The pieces are put together for a whale sanctuary project in Guysborough County.
The Whale Sanctuary Project has applied to the province for a permit to use a body of water and Crown land adjacent to Port Hilford on the east coast, and is renovating a house in nearby Sherbrooke to make it both an exploitation and interpretation center open to the public.
“We’ve done a lot of work on the environmental scans, the design, the netting engineering thinking and we’re right in the middle of the whole licensing process,” said Lori Marine, President of the Whale Sanctuary Project.
The project would involve the clearing of 40 hectares of Port Hilford between Barahois Island and Rocky Point in a semi-circular installation towards the end of the bay. There would also be a land-based facility for feeding the whales, full-time veterinary staff for their care and feeding, and maintenance staff.
Marino said they had so far raised “a few million” for the estimated construction cost of $ 15 million and intended to launch a fundraising campaign soon that will also raise money for the expenses of the building. planned annual operations of $ 2 million.
“Our feeling is that we will do it when we have the money to do it and not before,” said Marino.
“We want to make sure we can build that and once we get the first whales we can take care of them for the rest of their lives.”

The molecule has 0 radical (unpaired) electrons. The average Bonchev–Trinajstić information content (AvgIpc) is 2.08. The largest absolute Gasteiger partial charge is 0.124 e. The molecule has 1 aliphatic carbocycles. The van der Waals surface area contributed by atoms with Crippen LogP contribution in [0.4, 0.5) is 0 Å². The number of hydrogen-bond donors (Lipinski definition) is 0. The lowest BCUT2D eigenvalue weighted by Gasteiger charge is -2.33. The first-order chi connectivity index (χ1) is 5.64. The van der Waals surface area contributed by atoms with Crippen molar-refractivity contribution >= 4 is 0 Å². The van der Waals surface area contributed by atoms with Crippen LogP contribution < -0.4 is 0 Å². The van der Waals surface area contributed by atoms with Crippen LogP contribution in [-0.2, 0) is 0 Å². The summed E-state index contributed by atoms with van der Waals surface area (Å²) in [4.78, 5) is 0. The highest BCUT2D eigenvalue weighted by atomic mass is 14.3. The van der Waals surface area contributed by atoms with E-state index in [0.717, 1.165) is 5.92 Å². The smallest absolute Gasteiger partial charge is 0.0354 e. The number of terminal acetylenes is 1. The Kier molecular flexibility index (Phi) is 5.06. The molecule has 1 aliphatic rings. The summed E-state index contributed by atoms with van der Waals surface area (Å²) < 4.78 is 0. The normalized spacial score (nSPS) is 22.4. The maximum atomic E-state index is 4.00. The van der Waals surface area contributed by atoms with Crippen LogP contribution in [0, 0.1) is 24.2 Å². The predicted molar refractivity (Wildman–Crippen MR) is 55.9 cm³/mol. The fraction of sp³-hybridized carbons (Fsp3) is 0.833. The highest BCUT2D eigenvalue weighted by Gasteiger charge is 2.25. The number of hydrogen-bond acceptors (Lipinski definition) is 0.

The goal is to complete construction and begin accepting beluga whales removed from aquariums in North America by the end of next year. Beluga whales can live 40 to 50 years, but the nature of the facility is that most whales accepted would likely be older already.
The promotional material on the group’s website also includes plenty of pictures and discussions about the orcas that have been removed from the theme parks.
“It depends on the availability (of orcas) as well as what the local community thinks about it,” Marino said of the possibility of having orcas on the site.
“Our plan from the start has been to start with the belugas and could well be all the belugas. “
If the community accepts their presence and the orcas become available, Marino said they should be kept in a separate enclosure from the beluga whales.
While commercial fishermen previously feared that the site would interfere with their ability to fish in the bay, a member of this community who did not want to appear in the newspaper confirmed that he had reached a compromise with the developers and that he was now accompanying the project.
“I would say the majority of the community is supportive of the project – it’s on everyone’s lips right now,” said James Harpell, councilor representing Port Hilford for the Municipality of the District of St. Mary’s.
“There have been a few who disagree because of the freight transport for the whales themselves, but I imagine as we go along we can get over that.”